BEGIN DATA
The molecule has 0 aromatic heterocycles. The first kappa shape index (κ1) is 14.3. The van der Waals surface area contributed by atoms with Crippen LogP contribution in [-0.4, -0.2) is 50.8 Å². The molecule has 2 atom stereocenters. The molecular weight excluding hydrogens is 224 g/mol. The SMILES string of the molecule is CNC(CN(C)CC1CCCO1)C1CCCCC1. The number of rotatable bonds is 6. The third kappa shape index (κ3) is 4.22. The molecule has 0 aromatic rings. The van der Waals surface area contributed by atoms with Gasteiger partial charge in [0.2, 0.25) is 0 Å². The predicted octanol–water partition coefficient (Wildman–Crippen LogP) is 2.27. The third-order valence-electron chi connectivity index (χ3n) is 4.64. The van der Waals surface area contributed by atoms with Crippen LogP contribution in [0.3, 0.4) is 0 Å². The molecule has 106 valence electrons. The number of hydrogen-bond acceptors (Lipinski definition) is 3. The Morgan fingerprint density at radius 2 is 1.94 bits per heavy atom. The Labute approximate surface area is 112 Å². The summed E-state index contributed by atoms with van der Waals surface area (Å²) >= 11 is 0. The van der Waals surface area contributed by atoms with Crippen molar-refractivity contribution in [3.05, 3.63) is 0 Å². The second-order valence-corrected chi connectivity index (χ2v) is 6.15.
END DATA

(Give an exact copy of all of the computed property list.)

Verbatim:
The molecule has 0 aromatic heterocycles. The first kappa shape index (κ1) is 14.3. The van der Waals surface area contributed by atoms with Crippen LogP contribution in [-0.4, -0.2) is 50.8 Å². The molecule has 2 atom stereocenters. The molecular weight excluding hydrogens is 224 g/mol. The SMILES string of the molecule is CNC(CN(C)CC1CCCO1)C1CCCCC1. The number of rotatable bonds is 6. The third kappa shape index (κ3) is 4.22. The molecule has 0 aromatic rings. The van der Waals surface area contributed by atoms with Gasteiger partial charge in [0.2, 0.25) is 0 Å². The predicted octanol–water partition coefficient (Wildman–Crippen LogP) is 2.27. The third-order valence-electron chi connectivity index (χ3n) is 4.64. The van der Waals surface area contributed by atoms with Crippen LogP contribution in [0.3, 0.4) is 0 Å². The molecule has 106 valence electrons. The number of hydrogen-bond acceptors (Lipinski definition) is 3. The Morgan fingerprint density at radius 2 is 1.94 bits per heavy atom. The Labute approximate surface area is 112 Å². The summed E-state index contributed by atoms with van der Waals surface area (Å²) >= 11 is 0. The van der Waals surface area contributed by atoms with Crippen molar-refractivity contribution in [3.05, 3.63) is 0 Å². The second-order valence-corrected chi connectivity index (χ2v) is 6.15.